New surveillance video obtained by WNBC appears to show the gunman who opened fire inside a New Jersey mall calm and determined as he walked through the building dressed in black and carrying a rifle. CNN's Jason Carroll reports.
A total of five cameras in the Westfield Garden State Plaza mall captured 20-year-old Richard Shoop prowling the mall around closing time on November 4 before he took his own life.
Shoop's brother, Kevin, called authorities after hearing about the shooting and said he thought Shoop might be the gunman, Molinelli said. Police did not confirm the shooter's identity until they found his body.
"We're not sure exactly what caused him to do this, and we're all devastated," Kevin Shoop told reporters.
"My brother intended to harm nobody else but himself. He just, sadly, decided to make ... an act of self-indulgence by taking his own life publicly. And it's a tragedy to us all," he said.
At the time, Eddie Kahmann, who works inside the mall, told CNN he heard 6 or 7 gunshots around 9:20 p.m. ET.
"There was just people running like crazy, so I quickly just closed my doors, ran to the back, turned off all the lights, music and everything, just to stay hidden," he said.
Allie Cozic, another mall employee, said she saw "someone dressed in all black, carrying a large gun, walk past our store."
She said she heard loud bangs about 10 minutes before her store was set to close for the night.
"It was just chaos. Everyone was just kind of running to wherever they could," Cozic said.
Jim Donelon, Louisiana Insurance Commissioner and President of National Association of Insurance Commissioners (NAIC), told “New Day” Anchor Chris Cuomo that he was “pleased and surprised at the unanimity across the board in concern” about the timing of the President’s one year fix to the Affordable Care Act that will allow people to keep their insurance policies that no longer meet minimum standards. Donelon confirmed that he “disagrees” with Obamacare and is concerned with how the one year fix will affect the solvency of small insurance companies.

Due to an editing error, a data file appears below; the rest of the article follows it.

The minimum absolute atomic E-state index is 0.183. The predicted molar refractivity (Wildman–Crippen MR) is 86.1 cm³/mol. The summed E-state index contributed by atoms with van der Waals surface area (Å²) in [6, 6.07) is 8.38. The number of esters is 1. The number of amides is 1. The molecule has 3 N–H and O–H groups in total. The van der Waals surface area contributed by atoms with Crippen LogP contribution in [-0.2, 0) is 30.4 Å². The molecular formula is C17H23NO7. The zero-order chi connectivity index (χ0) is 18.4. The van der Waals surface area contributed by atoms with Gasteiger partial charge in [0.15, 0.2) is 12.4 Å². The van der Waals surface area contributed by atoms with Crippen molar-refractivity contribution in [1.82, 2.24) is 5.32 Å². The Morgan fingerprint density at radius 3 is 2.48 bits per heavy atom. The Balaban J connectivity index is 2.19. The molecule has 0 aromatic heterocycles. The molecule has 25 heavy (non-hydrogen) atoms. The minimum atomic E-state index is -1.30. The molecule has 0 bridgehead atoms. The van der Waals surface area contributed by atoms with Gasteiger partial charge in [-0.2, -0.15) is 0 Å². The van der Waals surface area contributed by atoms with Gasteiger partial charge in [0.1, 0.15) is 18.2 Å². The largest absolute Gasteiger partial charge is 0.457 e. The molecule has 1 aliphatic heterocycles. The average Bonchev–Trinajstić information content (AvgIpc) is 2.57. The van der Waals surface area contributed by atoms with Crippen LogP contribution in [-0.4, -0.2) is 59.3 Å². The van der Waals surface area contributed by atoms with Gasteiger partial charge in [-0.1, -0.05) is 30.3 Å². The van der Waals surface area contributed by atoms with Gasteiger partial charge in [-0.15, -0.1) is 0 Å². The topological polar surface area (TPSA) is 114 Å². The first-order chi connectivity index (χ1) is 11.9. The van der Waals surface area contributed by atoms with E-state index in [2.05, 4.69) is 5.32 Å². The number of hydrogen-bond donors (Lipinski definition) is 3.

“The problem is you can’t change the rules at the last minute when the game’s about to start. And the rules have given benefits to lots of policyholders – guarantee issue, caps on coverage for older policyholders,” Donelon said. “It threatens the solvency of the system and it threatens to spike the cost to policyholders across the board. So, each state will have to make that determination for themselves. But at the NAIC level, we had two calls yesterday in the aftermath of the President’s announcement. And I was pleased and surprised at the unanimity that I found across the board in concern over what the President is proposing.”
“I disagree with the law. That’s a fact. I have many concerns about it,” he added.
Usually airline passengers side with flight attendants when it comes to safety, but in the case of a US Airways flight Wednesday night, passengers rallied around a blind man and his guide dog and disembarked en masse, CNN's John Berman reports.
All 35 passengers on US Airways Flight 4384 walked off the plane after Albert Rizzi, a blind man from Long Island, and his dog, Doxy, were escorted off the flight after a heated exchange between Rizzi and a flight attendant about where his dog was placed, according to Rizzi. Although he was first to arrive on the tarmac for the flight from Philadelphia International Airport to MacArthur Airport on Long Island, Rizzi said he and his dog were the last to be seated on the small plane. He was seated in the middle of the back row looking onto the aisle with no seat in front of him for Doxy to lay under.
Shortly after boarding, Rizzi said a flight attendant told him the dog would need to go under a seat for safety reasons.